Neptune Orient Reports Quarterly Profit on Building Sale, Fuel
Neptune Orient Lines Ltd. (NOL), Southeast Asia’s biggest container-shipping company, posted a profit in the first quarter, helped by gains from selling its headquarters and lower fuel costs.
Net income in the three months ended April 5 was $75.5 million, compared with a $254 million loss a year earlier, the shipping line said in a statement to the Singapore stock exchange today. Sales slipped 0.4 percent to $2.37 billion.
Neptune Orient has said cost cuts and new ships will help improve performance in 2013 after posting three annual losses in four years. The carrier pared costs by $504 million last year as shipping lines struggled with overcapacity and a slump in demand caused by Europe’s economic downturn.
“The Group’s cost base will continue to improve as it takes delivery of newer and more efficient ships,” the company said. “However, the container shipping industry remains saddled with overcapacity.”
Neptune Orient had a gain of $200 million from the sale of its headquarters building, it said. The ship operator is also adding larger and more fuel efficient vessels amid rising competition.
Shares of Neptune Orient, whose businesses include container shipping, terminals and logistics operations, were unchanged at S$1.09 at close of trading in Singapore, before the earnings were released. The stock has dropped 4.8 percent this year, compared with the Straits Times Index’s 8.4 percent gain.
APL Ltd., Neptune Orient’s container-shipping arm, earned an average revenue per box of $2,376, a 1.8 percent decline. It moved 772,000 forty-foot equivalent cargo boxes in the quarter, 2 percent fewer than a year earlier. The shipping unit filled 91 percent of capacity in the three-month period, compared with 93 percent a year earlier.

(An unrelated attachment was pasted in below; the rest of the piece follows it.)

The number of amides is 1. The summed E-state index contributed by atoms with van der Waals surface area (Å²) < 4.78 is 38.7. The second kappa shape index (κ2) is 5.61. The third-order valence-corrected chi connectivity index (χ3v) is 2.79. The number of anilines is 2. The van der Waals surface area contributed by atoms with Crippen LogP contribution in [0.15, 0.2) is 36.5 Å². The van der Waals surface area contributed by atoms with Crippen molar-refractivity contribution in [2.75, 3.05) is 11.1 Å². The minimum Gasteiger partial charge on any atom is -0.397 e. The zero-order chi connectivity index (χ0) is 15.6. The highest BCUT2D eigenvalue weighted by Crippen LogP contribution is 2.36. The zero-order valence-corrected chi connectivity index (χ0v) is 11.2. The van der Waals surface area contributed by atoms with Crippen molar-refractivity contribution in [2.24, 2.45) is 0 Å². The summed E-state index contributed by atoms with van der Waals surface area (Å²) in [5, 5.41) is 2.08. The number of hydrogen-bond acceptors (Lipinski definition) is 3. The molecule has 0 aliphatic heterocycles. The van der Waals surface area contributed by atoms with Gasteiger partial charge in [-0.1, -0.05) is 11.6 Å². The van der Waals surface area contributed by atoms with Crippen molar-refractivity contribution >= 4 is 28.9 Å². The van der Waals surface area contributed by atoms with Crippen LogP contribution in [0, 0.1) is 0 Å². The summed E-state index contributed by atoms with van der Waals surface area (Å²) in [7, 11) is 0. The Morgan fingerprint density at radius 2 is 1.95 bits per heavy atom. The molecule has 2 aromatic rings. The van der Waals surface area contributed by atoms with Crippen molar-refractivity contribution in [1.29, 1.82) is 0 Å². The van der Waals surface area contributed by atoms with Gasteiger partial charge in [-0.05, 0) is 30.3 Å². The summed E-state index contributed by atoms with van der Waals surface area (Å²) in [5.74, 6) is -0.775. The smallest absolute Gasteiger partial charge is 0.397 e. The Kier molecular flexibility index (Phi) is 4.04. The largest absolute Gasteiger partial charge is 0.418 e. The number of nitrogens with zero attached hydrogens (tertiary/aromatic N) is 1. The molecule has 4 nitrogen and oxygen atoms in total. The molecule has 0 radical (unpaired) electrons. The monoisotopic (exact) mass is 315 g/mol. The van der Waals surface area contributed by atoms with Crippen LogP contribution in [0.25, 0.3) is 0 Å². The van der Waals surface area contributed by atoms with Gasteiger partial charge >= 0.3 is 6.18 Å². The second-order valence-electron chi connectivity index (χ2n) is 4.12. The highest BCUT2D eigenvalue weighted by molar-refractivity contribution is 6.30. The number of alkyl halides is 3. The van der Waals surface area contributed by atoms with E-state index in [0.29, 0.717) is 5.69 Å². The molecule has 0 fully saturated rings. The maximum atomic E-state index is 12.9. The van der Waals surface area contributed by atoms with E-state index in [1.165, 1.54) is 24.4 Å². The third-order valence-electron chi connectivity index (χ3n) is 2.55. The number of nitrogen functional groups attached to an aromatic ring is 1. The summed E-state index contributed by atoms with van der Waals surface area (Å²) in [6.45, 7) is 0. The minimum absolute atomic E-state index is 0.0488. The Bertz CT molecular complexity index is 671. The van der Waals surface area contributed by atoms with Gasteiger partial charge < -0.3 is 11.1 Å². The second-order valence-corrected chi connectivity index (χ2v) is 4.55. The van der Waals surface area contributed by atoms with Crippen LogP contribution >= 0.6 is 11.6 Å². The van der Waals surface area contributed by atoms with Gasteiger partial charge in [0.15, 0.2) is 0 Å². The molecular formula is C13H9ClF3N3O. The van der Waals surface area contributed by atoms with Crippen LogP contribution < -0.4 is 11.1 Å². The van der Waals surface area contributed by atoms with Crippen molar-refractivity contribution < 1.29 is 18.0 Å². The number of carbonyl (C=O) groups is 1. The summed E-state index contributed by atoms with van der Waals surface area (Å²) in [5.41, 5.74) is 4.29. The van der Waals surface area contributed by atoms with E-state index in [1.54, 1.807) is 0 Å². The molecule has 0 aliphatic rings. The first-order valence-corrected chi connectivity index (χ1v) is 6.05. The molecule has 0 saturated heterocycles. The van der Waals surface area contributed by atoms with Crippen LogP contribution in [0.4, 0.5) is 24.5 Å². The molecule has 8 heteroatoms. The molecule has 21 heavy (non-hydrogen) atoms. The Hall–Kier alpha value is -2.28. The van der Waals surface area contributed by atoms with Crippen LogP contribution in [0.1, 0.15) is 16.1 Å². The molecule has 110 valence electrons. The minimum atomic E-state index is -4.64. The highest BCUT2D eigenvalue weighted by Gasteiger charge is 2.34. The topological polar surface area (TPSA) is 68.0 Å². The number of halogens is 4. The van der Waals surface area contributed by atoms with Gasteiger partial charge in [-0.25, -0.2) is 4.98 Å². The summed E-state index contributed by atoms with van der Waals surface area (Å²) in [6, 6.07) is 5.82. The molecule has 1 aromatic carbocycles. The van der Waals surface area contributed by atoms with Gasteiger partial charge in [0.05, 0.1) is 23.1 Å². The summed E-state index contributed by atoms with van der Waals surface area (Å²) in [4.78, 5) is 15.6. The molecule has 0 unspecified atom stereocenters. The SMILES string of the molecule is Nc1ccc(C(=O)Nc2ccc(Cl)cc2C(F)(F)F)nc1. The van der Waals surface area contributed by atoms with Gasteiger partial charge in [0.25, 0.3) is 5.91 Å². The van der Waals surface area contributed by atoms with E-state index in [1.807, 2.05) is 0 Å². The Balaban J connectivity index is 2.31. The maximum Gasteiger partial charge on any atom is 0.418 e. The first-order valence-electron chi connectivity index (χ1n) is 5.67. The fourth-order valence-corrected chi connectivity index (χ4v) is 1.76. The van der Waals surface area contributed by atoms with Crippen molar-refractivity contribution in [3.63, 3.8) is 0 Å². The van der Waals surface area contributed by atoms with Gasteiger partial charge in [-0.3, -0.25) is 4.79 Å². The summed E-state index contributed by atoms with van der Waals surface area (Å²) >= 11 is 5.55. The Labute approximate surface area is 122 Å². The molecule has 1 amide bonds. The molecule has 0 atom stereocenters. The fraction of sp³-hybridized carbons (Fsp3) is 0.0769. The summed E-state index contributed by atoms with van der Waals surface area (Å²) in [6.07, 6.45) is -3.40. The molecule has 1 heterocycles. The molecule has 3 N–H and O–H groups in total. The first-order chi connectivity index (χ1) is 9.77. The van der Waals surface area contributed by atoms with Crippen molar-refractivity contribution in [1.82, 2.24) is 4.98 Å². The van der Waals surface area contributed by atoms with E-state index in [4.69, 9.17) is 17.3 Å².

Loss before interest and taxes at APL narrowed to $101 million in the quarter, from $246 million a year earlier.
Spot rates to haul a 20-foot container to Europe from Asia dropped 6.4 percent to $1,140 in the first quarter, according to the Shanghai Shipping Exchange. Those to the U.S. West Coast rose 1.8 percent to $1,132. Lines need at least $1,200 to make money, according to shipbroker ICAP.
The price of 380 Centistoke marine bunker fuel, used by ships, averaged $633.76 per metric ton in the first quarter, 14 percent lower than a year ago in Singapore trading, according to data compiled by Bloomberg. It dropped 2.3 to $600 today.
APL operated 125 vessels with a combined capacity of 605,000 20-foot boxes as of April 5, Neptune Orient said in the statement. It has received 10 ships last year, and will add 14 more in 2013 and 10 in 2014.
“We have improved operational performance considerably from one year ago, so we know we are on the right track,” Chief Executive Officer Ng Yat Chung said in the statement. “But there is still more work to be done.”
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